“The police can only record crimes that are brought to their attention and for many types of offence these data cannot provide a reliable measure of levels or trends.”

And they attempted to allay fears of a new crime wave by stressing: “Crime is not a common experience for most people, with eight in 10 adults surveyed by the CSEW not being a victim of any of the crimes asked about in the survey.”

Lancashire Police’s statistics showed that of the 115,775 crimes recorded in 2015/16, almost 35,000 were for violence against the person, a 20 per cent rise year on year.

Areas with biggest rise

South Ribble – + 28.7% (6,180)

Chorley – + 17.7% (6,590)

Blackpool – +16.3% (20,341)

Preston – 14.4% (14,936)

Ribble Valley – +14.3% (2,266)

Burnley – +13.4% (9,786)

Rossendale – +12.5% (4,304)

Fylde – +12.1% (3,816)

Pendle – +10.6% (6,175)

Blackburn with Darwen – +10.4% (12,787)

Lancaster – +10.2% (10,414)

Wyre – +9.6% (5,947)

West Lancashire – +9.5% (5,431)

Hyndburn – +7.6% (6,802)

Working round the clock

Lancashire police and crime commissioner Clive Grunshaw said: “The latest statistics released by the ONS have shown again the increasing levels of demand that our officers are dealing with, as the number of recorded crimes continues to rise.

“It also highlights that victims of previously ‘hidden’ crimes such as sexual assault are increasingly coming forward, which means more people impacted by this and all other forms of crime are accessing the specialist support available through Lancashire Victims Service.

“Lancashire Police work around the clock to protect those who live and work here, in the face of what is a growing and increasingly complex demand on the service.

“Our officers continue to do more with less and the recent budget settlement, which saw no additional money from Government for policing in Lancashire, failed to address the increasing pressures on the service here and across the country, which are clear to see in these figures.”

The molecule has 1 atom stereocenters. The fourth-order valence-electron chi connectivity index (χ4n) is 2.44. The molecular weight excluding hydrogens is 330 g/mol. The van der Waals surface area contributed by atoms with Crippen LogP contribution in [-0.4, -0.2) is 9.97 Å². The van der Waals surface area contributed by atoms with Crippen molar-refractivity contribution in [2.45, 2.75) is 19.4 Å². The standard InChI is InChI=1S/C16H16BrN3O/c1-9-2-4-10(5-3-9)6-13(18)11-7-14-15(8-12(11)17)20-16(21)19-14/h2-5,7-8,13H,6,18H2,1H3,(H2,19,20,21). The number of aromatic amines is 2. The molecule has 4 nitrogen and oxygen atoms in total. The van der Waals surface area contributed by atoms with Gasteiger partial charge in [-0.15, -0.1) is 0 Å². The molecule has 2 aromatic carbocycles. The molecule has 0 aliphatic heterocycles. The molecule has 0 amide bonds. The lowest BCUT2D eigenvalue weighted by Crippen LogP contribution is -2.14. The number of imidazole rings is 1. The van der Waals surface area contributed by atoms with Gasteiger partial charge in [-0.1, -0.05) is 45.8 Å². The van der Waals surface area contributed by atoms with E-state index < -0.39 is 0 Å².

More burglars targeting homes

Increasingly burglars on the Fylde coast are targeting homes rather than other properties, such as businesses.

Blackpool, Fylde and Wyre all saw rises in domestic burglary and falls in non-domestic burglary.

Only Fylde saw the overall burglary rate fall.

Career criminal Ian McDuff, then 50, formerly of Upper Westby Street, was jailed last year for a string of burglaries.

In one home, he was confronted by retired rugby referee David Leslie and his wife Barbara.

Mrs Leslie said at the time: “It hit me after that when we launched at him he could have had a weapon on him, and we were just getting stuck in there. We keep the front door locked now.”

Blackpool the worst for robberies

Robberies in Blackpool were up more than 31 per cent over the year.

There were 229 such incidents recorded in the resort – more than anywhere else in Lancashire.

A young mum, who asked not to be name, told how she was too scared to return to her home after being held captive while raiders ransacked their Banks Street home, in North Shore.

She said of the ordeal, which happened on August 23 last year: “It’s ruined my daughter’s start in life. It’s going to scar her.”